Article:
In the '095 patent publication identified above, an immunoassay procedure is disclosed for determining the relative concentrations of antigens in a single sample. The immunoassay employs a dual ligand molecule comprising two different antigens irreversibly bound together through a bridge support molecule to present an elongated ligand molecule having an antigenic moiety at one end and a different antigenic moiety at the other end. Bridge length is said to be crucial to the avoidance of steric hinderance and it has been found that the assay itself is sensitive to the dual ligand concentration.

The assay described in the '095 patent publication was said to be an improvement over the assay described in British Patent Specification No. GB 2029011B which includes a synthetic bifunctional ligand prepared by coupling two different antigenic moieties through a protein linkage such as bovine serum albumin (BSA). However, the number of molecules of each steroid per molecule of BSA may be independently varied by adjusting the stoichiometry of the reagents and calibration remains difficult. And as outlined in the '095 disclosure, the procedure of the '011B patent specification does not always provide for sensitive assay results because of the tendency of the bifunctional ligand to form multivalent immunocomplexes and to react nonspecifically.

SUMMARY OF THE INVENTION

The dual analyte immunoassay procedure of the present invention addresses the difficulties inherent in the prior art procedures and provides a novel assay procedure which employs an ambifunctional hybrid conjugate containing at least one antigen binding site of an anti P-3-G antibody molecule or P-3-G hormone receptor and a plurality of antigenic determinant regions of an E1 -3-G molecule. Through the use of such conjugate and the procedural aspects of the present invention, an immunoassay is provided for determining the relative concentrations of first and second immunoreactive analytes in a single aqueous sample. In accordance with an important aspect of the invention, the first and second immunoreactive analytes may be antigenic metabolites of hormones, namely P-3-G and E1 -3-G. In particular, the present invention provides a procedure for determining the human fertile period by detecting, in human urine, those instances when the ratio of E1 -3-G to P-3-G is above a preselected threshold level.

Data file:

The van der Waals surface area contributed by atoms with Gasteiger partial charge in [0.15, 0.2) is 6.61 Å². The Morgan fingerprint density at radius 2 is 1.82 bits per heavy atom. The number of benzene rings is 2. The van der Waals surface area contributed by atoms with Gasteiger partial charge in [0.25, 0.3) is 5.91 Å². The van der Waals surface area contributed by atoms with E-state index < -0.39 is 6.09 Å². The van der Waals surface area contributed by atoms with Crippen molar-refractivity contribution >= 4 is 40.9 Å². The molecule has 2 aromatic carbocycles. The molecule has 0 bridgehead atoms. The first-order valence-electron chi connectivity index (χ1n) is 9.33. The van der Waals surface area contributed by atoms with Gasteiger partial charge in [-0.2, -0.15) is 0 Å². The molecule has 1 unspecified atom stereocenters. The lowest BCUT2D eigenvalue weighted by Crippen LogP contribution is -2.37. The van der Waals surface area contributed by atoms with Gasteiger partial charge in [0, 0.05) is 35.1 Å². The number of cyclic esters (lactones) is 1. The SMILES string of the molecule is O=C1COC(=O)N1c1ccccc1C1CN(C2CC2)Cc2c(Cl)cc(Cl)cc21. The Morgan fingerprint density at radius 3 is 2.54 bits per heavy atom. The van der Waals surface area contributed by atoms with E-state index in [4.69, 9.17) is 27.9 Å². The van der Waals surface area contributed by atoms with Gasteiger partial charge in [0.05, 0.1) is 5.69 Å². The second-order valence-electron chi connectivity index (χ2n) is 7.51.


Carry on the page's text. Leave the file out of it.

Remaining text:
In its broadest aspects the present invention provides methodology and kits of materials useful in connection with dual analyte immunoassays generally. In particular, the invention provides an assay procedure for determining the relative concentrations of first and second immunoreactive analytes in an aqueous sample. The analytes need not be, but generally are, metabolically related, and the present invention is directed to determining the relative concentrations thereof and providing a signal whenever the ratio of one analyte to the other exceeds a preselected level. By appropriate empirical manipulation and calibration, the assay procedure may be designed to provide a positive result at any preselected ratio of analytes, one to the other.